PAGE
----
Bleg: Hi Brett! So you have a new book/theory coming out. My understanding, at least in gist, is that it argues we should scrap politicians altogether? or that the ever exponentiating calamity & crisis that seems to be engirdling the modern world derives from their constant misrule & malfeasance so their existence/empowerment needs to be seriously questioned/contested. Please elaborate/set-it straight about the book & your ideal/solution to this ghastly emergency that’s shunting us towards extinction or worse.
Brett Hennig: The book, The End of Politicians
(https://unbound.co.uk/books/the-end-of-politicians/) asserts two basic points. The first is that politicians are unable to address the important issues facing society because they are so tightly constrained by the need to please party donors, party factions, and keep the mainstream media onside. Of course politicians are meant to be constrained (or at least accountable), but by the people who they supposedly represent, whereas it seems they must pay more attention to those who hold the purse strings and those who wield the power to influence the opinions of large numbers of people through positive or negative coverage of their words and deeds.
This all seems far removed from what we might call an ideal democracy: one based on informed deliberation between equals in a respectful environment.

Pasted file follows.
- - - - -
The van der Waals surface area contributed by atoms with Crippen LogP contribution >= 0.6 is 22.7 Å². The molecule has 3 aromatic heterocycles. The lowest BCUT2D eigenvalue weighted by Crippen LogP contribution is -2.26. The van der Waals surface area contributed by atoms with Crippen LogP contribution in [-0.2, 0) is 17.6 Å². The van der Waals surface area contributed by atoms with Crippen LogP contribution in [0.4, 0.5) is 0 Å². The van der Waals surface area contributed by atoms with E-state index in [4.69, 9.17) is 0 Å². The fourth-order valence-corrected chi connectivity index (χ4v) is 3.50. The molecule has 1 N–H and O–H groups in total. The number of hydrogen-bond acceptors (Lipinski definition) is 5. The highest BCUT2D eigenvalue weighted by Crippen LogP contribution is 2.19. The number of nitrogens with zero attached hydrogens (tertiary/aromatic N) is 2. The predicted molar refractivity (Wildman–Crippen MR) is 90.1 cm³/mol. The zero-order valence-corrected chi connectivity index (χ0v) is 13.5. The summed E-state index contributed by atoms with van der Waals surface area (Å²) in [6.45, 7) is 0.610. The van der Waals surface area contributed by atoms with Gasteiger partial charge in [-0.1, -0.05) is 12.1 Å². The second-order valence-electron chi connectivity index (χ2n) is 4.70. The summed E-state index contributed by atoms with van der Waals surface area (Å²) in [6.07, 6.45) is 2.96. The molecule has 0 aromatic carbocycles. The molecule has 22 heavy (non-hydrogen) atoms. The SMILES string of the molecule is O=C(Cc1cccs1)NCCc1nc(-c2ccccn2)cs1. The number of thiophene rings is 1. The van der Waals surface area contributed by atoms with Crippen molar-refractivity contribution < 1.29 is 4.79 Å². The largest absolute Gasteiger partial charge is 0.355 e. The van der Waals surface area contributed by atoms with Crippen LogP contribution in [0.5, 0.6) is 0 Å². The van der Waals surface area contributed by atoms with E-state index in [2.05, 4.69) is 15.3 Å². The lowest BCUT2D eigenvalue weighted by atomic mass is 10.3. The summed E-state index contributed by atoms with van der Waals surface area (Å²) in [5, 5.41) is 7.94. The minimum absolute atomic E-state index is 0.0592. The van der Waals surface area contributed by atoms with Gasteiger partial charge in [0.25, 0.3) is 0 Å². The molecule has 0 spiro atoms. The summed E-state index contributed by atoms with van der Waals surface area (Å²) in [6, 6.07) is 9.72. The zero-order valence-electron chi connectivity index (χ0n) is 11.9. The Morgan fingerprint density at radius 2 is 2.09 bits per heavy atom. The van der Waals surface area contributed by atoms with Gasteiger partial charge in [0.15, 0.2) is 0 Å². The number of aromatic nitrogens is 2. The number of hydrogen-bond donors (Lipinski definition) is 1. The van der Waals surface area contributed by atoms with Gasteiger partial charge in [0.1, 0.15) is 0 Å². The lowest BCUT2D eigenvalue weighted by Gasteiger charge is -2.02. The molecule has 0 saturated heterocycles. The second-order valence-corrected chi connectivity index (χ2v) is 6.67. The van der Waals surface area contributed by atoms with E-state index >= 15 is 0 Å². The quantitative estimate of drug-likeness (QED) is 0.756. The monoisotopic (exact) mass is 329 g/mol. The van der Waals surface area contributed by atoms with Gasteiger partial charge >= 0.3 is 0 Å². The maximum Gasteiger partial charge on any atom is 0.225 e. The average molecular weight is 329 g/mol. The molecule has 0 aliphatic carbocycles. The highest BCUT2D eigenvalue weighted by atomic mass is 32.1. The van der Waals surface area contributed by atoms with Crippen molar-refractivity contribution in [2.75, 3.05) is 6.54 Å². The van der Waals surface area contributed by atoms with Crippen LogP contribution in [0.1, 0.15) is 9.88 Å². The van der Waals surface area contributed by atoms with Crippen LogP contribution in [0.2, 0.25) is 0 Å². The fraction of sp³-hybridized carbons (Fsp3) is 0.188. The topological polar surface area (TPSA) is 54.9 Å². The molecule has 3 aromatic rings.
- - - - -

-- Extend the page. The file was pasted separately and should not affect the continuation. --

The second point is that even if the politicians were freed from the constraints above they would still not arrive at the same decisions that ordinary people would. This is due to the elite nature of elections (elite and elect share the same etymological root for a reason). The group of people who win elections are typically very unrepresentative of the general adult population, for quite obvious reasons. We would not use elections to select a jury in a trial, and it was obvious to the Ancient Athenians (at least) that one shouldn’t use elections to select those proposing the laws. They used lottery, also known as sortition or random selection. And today sortition is back in vogue. In Citizens’ Assemblies, Policy Juries, Constitution Conventions and many other forums random selection is seen as the legitimate way to select a truly representative sample of people to deliberate, investigate, and come to decisions.
In The End of Politicians (https://unbound.co.uk/books/the-end-of-politicians/) it is argued that the use of sortition should again be the cornerstone of democracy, and that such a real democracy would free our representatives to address the multiple crises confronting us. These people would not be politicians. They would not need to fear the consequences of receiving a mauling from the media, and would not need to worry about financial backers withdrawing their support as they would not need funds to run an election campaign. Today, this freedom is what our legislators need.
Bio: Brett Hennig is the author of The End of Politicians
(https://unbound.co.uk/books/the-end-of-politicians/) to be published by Unbound in late 2016.